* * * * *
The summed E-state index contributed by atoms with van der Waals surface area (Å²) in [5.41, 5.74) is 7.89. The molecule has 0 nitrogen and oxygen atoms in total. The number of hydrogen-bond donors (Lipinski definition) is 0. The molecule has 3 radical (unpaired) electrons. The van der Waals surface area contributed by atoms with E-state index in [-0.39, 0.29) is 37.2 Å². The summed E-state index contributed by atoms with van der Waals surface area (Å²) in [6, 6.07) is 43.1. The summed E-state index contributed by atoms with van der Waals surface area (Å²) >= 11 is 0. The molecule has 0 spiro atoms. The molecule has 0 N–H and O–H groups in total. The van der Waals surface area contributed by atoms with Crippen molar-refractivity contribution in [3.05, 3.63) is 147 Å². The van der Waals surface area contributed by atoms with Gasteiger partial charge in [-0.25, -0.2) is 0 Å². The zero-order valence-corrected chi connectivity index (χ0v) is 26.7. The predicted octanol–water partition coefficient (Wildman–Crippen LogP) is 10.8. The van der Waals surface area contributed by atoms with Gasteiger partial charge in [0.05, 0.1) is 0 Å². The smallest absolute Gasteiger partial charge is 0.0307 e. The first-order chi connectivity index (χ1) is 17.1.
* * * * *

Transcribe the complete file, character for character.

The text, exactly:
The summed E-state index contributed by atoms with van der Waals surface area (Å²) in [5.41, 5.74) is 7.89. The molecule has 0 nitrogen and oxygen atoms in total. The number of hydrogen-bond donors (Lipinski definition) is 0. The molecule has 3 radical (unpaired) electrons. The van der Waals surface area contributed by atoms with E-state index in [-0.39, 0.29) is 37.2 Å². The summed E-state index contributed by atoms with van der Waals surface area (Å²) in [6, 6.07) is 43.1. The summed E-state index contributed by atoms with van der Waals surface area (Å²) >= 11 is 0. The molecule has 0 spiro atoms. The molecule has 0 N–H and O–H groups in total. The van der Waals surface area contributed by atoms with Crippen molar-refractivity contribution in [3.05, 3.63) is 147 Å². The van der Waals surface area contributed by atoms with Gasteiger partial charge in [-0.25, -0.2) is 0 Å². The zero-order valence-corrected chi connectivity index (χ0v) is 26.7. The predicted octanol–water partition coefficient (Wildman–Crippen LogP) is 10.8. The van der Waals surface area contributed by atoms with Gasteiger partial charge in [0.05, 0.1) is 0 Å². The smallest absolute Gasteiger partial charge is 0.0307 e. The first-order chi connectivity index (χ1) is 17.1.